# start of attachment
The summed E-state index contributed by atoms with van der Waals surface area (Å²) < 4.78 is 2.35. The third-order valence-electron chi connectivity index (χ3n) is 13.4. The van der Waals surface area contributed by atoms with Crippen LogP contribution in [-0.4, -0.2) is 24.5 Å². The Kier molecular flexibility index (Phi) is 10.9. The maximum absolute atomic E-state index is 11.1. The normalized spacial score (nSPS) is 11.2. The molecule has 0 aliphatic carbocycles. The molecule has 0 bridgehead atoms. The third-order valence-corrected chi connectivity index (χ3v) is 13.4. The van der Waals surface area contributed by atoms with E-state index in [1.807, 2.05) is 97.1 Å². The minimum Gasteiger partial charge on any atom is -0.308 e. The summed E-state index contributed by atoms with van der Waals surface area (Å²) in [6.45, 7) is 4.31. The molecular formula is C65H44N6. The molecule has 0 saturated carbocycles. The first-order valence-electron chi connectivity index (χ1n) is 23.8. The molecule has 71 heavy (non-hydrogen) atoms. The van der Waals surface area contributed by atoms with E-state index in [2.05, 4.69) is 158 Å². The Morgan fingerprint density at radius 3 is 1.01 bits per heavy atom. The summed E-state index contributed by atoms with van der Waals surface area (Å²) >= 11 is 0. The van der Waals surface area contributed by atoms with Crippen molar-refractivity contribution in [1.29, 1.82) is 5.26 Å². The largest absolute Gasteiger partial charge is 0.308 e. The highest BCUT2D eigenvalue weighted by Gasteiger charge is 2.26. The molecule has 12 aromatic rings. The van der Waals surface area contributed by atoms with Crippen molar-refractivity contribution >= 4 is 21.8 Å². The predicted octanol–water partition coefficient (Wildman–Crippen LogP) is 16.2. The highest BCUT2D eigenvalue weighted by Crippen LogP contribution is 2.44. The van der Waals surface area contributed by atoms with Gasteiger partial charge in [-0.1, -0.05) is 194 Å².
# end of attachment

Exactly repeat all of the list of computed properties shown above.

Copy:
The summed E-state index contributed by atoms with van der Waals surface area (Å²) < 4.78 is 2.35. The third-order valence-electron chi connectivity index (χ3n) is 13.4. The van der Waals surface area contributed by atoms with Crippen LogP contribution in [-0.4, -0.2) is 24.5 Å². The Kier molecular flexibility index (Phi) is 10.9. The maximum absolute atomic E-state index is 11.1. The normalized spacial score (nSPS) is 11.2. The molecule has 0 aliphatic carbocycles. The molecule has 0 bridgehead atoms. The third-order valence-corrected chi connectivity index (χ3v) is 13.4. The van der Waals surface area contributed by atoms with E-state index in [1.807, 2.05) is 97.1 Å². The minimum Gasteiger partial charge on any atom is -0.308 e. The summed E-state index contributed by atoms with van der Waals surface area (Å²) in [6.45, 7) is 4.31. The molecular formula is C65H44N6. The molecule has 0 saturated carbocycles. The first-order valence-electron chi connectivity index (χ1n) is 23.8. The molecule has 71 heavy (non-hydrogen) atoms. The van der Waals surface area contributed by atoms with E-state index in [2.05, 4.69) is 158 Å². The Morgan fingerprint density at radius 3 is 1.01 bits per heavy atom. The summed E-state index contributed by atoms with van der Waals surface area (Å²) >= 11 is 0. The van der Waals surface area contributed by atoms with Crippen molar-refractivity contribution in [1.29, 1.82) is 5.26 Å². The largest absolute Gasteiger partial charge is 0.308 e. The highest BCUT2D eigenvalue weighted by Gasteiger charge is 2.26. The molecule has 12 aromatic rings. The van der Waals surface area contributed by atoms with Crippen molar-refractivity contribution >= 4 is 21.8 Å². The predicted octanol–water partition coefficient (Wildman–Crippen LogP) is 16.2. The highest BCUT2D eigenvalue weighted by Crippen LogP contribution is 2.44. The van der Waals surface area contributed by atoms with Gasteiger partial charge in [-0.1, -0.05) is 194 Å².